Suppose that you want to create a digital songbook from scratch. How do you combine a bunch of different song files into one file?

First, get PDF files for all songs you want to add to the song book. To keep things organized, add all songs to one folder and make sure each song's file name is the song title.

Song sheets can be in many different file formats. You'll need to convert each song to a PDF format so you can combine them later in the PDF editor. Here's how to handle some common song formats:

Second, combine all of the individual song PDF files into one big file. You can do this via an online tool, but it's probably easier to use Adobe Acrobat. Open the folder with all the song files, and make sure the files are in order alphabetically by name. This will make it easy to add songs in alphabetical order to the PDF.

Start by opening a song PDF in Acrobat. To keep things organized, it's easiest to start with the song that's first alphabetically. Find the Organize Pages feature in Acrobat. I find this by a) hovering over the colorful icons in the right sidebar til I find it or b) on Mac, typing “Organize Pages” in the helpbar search.

Once you're in the Organize Pages feature, click Insert > From File… in the top toolbar. Then, select all of the other song files in the folder and insert them. When you're finished, double-click any page to return to the normal view, and scroll through the whole PDF to make sure everything looks okay (Are the pages in the right order? Are there any missing pages?). You can go back to the Organize Pages feature to correct any issues.

If you don't need a Table of Contents, then you're done! You can save your digital songbook and send it out to your group. Note that if your file is too big, you won't be able to attach it in an email. To get around this, I upload the file to Google Drive, set sharing permissions so anyone with a link can access (triple dots > Share > Change to anyone with the link), and then email out the Google Drive link.

Editing an existing songbook

If you need to add new songs, see above for how to use the Organize Pages feature.

If you need to make a change to an existing song, what to do depends on the scope of the change. If you're making a small tweak, you can use the PDF editor. In Acrobat, find the Edit PDF feature, and make whatever changes you need. If you're making a big change, it's useful to make the changes in the word editor. This gives you more flexibility when adjusting spacing or song sections. When you're done, output the file as PDF, and use the Organize Pages feature to replace the old song page(s).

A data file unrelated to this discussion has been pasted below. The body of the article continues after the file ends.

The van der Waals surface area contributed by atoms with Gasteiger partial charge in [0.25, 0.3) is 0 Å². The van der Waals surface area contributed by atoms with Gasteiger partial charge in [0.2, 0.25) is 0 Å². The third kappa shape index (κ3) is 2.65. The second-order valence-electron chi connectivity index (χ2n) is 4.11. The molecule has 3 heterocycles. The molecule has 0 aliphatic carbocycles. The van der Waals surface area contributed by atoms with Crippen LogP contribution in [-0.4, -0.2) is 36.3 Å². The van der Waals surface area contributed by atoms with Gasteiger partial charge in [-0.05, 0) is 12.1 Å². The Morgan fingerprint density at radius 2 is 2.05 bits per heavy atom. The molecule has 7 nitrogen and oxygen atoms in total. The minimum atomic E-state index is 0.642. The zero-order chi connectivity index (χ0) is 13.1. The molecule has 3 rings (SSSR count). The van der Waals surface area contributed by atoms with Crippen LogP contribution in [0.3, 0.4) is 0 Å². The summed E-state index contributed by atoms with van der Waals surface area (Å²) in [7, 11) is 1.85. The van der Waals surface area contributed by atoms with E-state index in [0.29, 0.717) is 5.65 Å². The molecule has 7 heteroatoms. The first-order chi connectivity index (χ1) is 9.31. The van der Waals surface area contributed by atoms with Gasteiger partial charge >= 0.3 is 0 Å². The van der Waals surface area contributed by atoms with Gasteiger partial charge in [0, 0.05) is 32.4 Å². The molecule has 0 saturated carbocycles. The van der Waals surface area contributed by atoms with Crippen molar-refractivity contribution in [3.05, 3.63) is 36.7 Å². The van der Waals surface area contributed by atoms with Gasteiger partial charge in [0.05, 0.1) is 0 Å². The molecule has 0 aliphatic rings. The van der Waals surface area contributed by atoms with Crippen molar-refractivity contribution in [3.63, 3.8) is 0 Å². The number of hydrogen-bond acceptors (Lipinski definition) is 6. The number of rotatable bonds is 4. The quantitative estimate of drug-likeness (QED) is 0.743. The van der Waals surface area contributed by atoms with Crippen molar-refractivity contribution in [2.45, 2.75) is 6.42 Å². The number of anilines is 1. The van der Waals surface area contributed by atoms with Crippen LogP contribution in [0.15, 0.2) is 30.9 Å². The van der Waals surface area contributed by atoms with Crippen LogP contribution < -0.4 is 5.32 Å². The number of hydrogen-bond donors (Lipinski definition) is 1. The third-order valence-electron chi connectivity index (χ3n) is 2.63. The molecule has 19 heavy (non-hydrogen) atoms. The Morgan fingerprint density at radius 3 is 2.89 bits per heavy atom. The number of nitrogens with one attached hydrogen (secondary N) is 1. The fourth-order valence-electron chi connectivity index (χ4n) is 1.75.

After making any edits, I update the title page of the digital songbook to include when the book was last modified. That way, it's easy to see what version of the songbook you have.

Improving songbook navigation

There's 3 main ways to improve digital songbook navigation:

  1. Adding page numbers
  2. Maintaining a table of contents
  3. Adding quick links to/from different sections

These steps can be cumbersome. I share my procedure for making these changes.

Adding page numbers

Here's how to add page numbers via Adobe Acrobat. Even if you don't have a table of contents, this helps with navigation because once you find a song on, say, page 6, you can tell other folks in your group to go to that page.

First, go to the Edit PDF feature. In the top bar, click Header & Footer > Add… or Update… depending on if there's already a Header/Footer. Click Insert page number, and move <<1>> to wherever you want your page number to be. For example, to get page number in the right header, put <<1>> to the box Right Header Text. You can also adjust the margin - I have the page number set to 0.4 inches from the top right corner.

Maintaining a table of contents